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a s h o k  g a d g i l

Photograph of Ashok Gadgil

Ashok Gadgil is a senior staff scientist in the Environmental Energy Technologies Division of the U.S. Department of Energy's Lawrence Berkeley National Lab. Gadgil's invention, the UV Waterworks, received Discover Magazine's 1996 Award for Technological Innovation (Environment Category) and Popular Science Magazine's 1996 Best of What's New Award.

Scientist Ashok Gadgil talks about the UV Waterworks, his breakthrough invention for disinfecting drinking water affordably using ultraviolet light.

Q: Where did you get your education?

A: I was born in Bombay and did my undergraduate studies in India. I later came to the University of California at Berkeley for my Ph.D. studies, and received my doctorate in physics in 1979.

Q: When did you begin to get interested in the concept of disinfecting water?

A: Sometime during my doctoral studies I came to the alarming realization that people in India would never reach a level of material well-being even one-fifth that enjoyed by an average American no matter how hard they tried. Why not? Because the earth wouldn't bear it if a large percentage of the world's population lived at the American standards of consumption and waste. It would just get crushed. That was a bitter surprise to me.

Q: How did it change your outlook?

A: I began to think of ways to improve energy efficiency and deliver a better life -- not by the standard energy-intensive or resource-demanding methods, but by trying to figure out ways of doing things better. In other words, I tried to answer the question: how could we provide a better standard of living without running up against the limits of what the Earth could support?

Q: Which led to thinking about water disinfection?

A: Not directly. The thought of using UV light to disinfect water germinated in my mind when I was working for a non-profit group in India during the years 1983-88. When I returned to the United States the idea was still in the back of my mind, and I was busy sending literature about the concept back to various colleagues in India to see if this was likely to be appropriate. During that period of time, it always remained on the back burner for me.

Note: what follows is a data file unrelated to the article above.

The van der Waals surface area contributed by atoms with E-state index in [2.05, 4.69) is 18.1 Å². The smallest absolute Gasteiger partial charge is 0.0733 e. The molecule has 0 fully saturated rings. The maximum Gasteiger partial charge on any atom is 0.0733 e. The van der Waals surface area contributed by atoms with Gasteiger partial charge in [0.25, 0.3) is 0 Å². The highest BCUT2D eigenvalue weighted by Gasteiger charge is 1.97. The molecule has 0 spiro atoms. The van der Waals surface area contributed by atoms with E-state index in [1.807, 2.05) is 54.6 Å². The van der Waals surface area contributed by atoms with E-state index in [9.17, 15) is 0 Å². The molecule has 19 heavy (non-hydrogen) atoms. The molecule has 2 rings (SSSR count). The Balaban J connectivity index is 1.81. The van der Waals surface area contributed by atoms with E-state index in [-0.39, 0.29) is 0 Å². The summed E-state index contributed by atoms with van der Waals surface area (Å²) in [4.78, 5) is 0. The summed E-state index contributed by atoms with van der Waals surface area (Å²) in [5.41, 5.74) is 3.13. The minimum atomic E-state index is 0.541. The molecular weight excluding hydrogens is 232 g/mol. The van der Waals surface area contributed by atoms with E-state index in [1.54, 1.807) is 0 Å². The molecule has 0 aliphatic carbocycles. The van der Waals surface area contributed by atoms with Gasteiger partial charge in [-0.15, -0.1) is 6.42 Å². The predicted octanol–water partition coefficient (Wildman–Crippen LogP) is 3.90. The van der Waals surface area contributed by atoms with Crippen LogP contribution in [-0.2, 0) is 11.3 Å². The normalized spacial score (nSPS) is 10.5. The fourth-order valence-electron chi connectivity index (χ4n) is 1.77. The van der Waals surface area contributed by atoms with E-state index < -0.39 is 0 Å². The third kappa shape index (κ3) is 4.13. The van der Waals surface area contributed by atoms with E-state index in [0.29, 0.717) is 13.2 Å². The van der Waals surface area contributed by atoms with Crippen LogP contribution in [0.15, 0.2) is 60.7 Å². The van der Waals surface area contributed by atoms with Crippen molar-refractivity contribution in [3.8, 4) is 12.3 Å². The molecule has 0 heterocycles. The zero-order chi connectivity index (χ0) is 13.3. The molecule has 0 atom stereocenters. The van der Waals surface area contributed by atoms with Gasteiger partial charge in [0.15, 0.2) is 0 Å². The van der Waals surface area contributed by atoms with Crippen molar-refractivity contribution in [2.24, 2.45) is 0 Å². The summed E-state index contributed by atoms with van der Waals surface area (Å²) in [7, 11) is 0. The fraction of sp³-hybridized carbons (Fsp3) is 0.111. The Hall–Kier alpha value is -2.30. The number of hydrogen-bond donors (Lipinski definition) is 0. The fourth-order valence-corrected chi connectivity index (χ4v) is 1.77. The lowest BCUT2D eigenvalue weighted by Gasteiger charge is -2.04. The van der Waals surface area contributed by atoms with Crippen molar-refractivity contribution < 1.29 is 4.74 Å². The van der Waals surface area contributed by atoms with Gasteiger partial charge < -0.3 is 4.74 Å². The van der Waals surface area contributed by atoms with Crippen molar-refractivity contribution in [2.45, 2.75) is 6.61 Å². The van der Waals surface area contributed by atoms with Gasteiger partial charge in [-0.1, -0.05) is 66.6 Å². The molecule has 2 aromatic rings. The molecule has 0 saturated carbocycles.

Q: What made it a matter of pressing importance for you?

A: I started looking seriously at the possibility of UV disinfection after the outbreak of Bengal cholera in 1993. It was a mutant strain that spread rapidly throughout India and neighboring countries, and did not respond to standard cholera vaccines. A huge number of people suffered from it; I would estimate that some 10,000 died.

Q: That gave you the impetus. How did you get started?

A: There was no funding for this investigation, and I didn't really have much spare time myself. So I made a deal with a graduate student in mechanical engineering that I would be his thesis adviser (he was studying solar thermal disinfection methods) if he could take a couple of months off and work with me to examine the economics and technology of UV disinfection.

When we discovered that it was possible to disinfect water for a couple of cents per metric ton we got very excited. This was certainly something that developing country populations at the lower end of the economic ladder could afford.

Q: How did you arrive at the revolutionary design concept?

A: The engineering design was actually a product of the constraints and criteria we had to work with. First, based on my experience in India, I knew that the unit must handle water that is not pressurized or dependent on complicated pressurizing devices. That is, we were dealing with gravity fed water from surface sources such as lakes, ponds, and streams using buckets or pots.